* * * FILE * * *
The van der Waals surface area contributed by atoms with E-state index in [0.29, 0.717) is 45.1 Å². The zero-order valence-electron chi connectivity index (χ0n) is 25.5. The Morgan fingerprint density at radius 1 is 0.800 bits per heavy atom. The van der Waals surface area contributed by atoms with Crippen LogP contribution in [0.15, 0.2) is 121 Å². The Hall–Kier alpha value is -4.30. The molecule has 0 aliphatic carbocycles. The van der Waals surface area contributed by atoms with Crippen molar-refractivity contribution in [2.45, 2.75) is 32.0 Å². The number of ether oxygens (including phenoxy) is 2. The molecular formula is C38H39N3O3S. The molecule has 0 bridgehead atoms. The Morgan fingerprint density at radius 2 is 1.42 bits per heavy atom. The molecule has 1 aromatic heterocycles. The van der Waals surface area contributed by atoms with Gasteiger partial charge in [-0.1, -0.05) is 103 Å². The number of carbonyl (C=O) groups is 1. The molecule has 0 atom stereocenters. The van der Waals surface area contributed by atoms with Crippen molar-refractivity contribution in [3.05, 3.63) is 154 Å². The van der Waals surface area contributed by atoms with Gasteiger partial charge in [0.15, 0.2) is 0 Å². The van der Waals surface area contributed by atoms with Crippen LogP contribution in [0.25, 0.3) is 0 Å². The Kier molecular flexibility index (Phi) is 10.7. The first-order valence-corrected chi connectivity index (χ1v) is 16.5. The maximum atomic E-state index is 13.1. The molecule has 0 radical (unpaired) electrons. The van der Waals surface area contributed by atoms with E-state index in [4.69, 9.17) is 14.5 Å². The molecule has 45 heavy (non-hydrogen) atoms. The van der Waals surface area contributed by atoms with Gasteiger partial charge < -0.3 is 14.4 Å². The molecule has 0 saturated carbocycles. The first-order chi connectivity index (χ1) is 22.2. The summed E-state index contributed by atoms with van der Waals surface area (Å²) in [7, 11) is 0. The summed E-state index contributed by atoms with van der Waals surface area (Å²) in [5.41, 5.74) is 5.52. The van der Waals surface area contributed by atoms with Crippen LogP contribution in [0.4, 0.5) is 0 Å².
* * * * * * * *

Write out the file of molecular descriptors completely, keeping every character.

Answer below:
The van der Waals surface area contributed by atoms with E-state index in [0.29, 0.717) is 45.1 Å². The zero-order valence-electron chi connectivity index (χ0n) is 25.5. The Morgan fingerprint density at radius 1 is 0.800 bits per heavy atom. The van der Waals surface area contributed by atoms with Crippen LogP contribution in [0.15, 0.2) is 121 Å². The Hall–Kier alpha value is -4.30. The molecule has 0 aliphatic carbocycles. The van der Waals surface area contributed by atoms with Crippen molar-refractivity contribution in [2.45, 2.75) is 32.0 Å². The number of ether oxygens (including phenoxy) is 2. The molecular formula is C38H39N3O3S. The molecule has 0 bridgehead atoms. The Morgan fingerprint density at radius 2 is 1.42 bits per heavy atom. The molecule has 1 aromatic heterocycles. The van der Waals surface area contributed by atoms with Gasteiger partial charge in [-0.1, -0.05) is 103 Å². The number of carbonyl (C=O) groups is 1. The molecule has 0 atom stereocenters. The van der Waals surface area contributed by atoms with Crippen molar-refractivity contribution in [3.05, 3.63) is 154 Å². The van der Waals surface area contributed by atoms with Gasteiger partial charge in [0.15, 0.2) is 0 Å². The van der Waals surface area contributed by atoms with Crippen LogP contribution in [0.25, 0.3) is 0 Å². The Kier molecular flexibility index (Phi) is 10.7. The first-order valence-corrected chi connectivity index (χ1v) is 16.5. The maximum atomic E-state index is 13.1. The molecule has 0 radical (unpaired) electrons. The van der Waals surface area contributed by atoms with E-state index in [4.69, 9.17) is 14.5 Å². The molecule has 45 heavy (non-hydrogen) atoms. The van der Waals surface area contributed by atoms with Gasteiger partial charge < -0.3 is 14.4 Å². The molecule has 0 saturated carbocycles. The first-order chi connectivity index (χ1) is 22.2. The summed E-state index contributed by atoms with van der Waals surface area (Å²) in [7, 11) is 0. The summed E-state index contributed by atoms with van der Waals surface area (Å²) in [5.41, 5.74) is 5.52. The van der Waals surface area contributed by atoms with Crippen LogP contribution in [0.4, 0.5) is 0 Å².